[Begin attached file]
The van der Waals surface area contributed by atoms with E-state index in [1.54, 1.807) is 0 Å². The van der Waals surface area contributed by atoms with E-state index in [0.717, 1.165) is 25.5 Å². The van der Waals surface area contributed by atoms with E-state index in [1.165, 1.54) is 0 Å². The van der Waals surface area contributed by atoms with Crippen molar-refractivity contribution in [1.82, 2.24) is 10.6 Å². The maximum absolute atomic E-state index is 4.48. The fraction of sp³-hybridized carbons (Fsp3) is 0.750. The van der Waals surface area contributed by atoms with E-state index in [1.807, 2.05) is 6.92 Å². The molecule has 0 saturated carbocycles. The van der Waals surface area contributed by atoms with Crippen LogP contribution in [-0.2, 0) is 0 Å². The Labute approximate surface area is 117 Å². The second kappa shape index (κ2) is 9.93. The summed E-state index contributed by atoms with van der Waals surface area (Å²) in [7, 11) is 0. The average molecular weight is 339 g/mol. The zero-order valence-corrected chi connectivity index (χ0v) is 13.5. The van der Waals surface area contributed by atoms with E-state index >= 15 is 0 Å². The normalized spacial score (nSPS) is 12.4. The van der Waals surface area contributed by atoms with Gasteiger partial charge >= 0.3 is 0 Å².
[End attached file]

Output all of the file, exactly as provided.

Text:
The van der Waals surface area contributed by atoms with E-state index in [1.54, 1.807) is 0 Å². The van der Waals surface area contributed by atoms with E-state index in [0.717, 1.165) is 25.5 Å². The van der Waals surface area contributed by atoms with E-state index in [1.165, 1.54) is 0 Å². The van der Waals surface area contributed by atoms with Crippen molar-refractivity contribution in [1.82, 2.24) is 10.6 Å². The maximum absolute atomic E-state index is 4.48. The fraction of sp³-hybridized carbons (Fsp3) is 0.750. The van der Waals surface area contributed by atoms with E-state index in [1.807, 2.05) is 6.92 Å². The molecule has 0 saturated carbocycles. The van der Waals surface area contributed by atoms with Crippen LogP contribution in [-0.2, 0) is 0 Å². The Labute approximate surface area is 117 Å². The second kappa shape index (κ2) is 9.93. The summed E-state index contributed by atoms with van der Waals surface area (Å²) in [7, 11) is 0. The average molecular weight is 339 g/mol. The zero-order valence-corrected chi connectivity index (χ0v) is 13.5. The van der Waals surface area contributed by atoms with E-state index >= 15 is 0 Å². The normalized spacial score (nSPS) is 12.4. The van der Waals surface area contributed by atoms with Gasteiger partial charge >= 0.3 is 0 Å².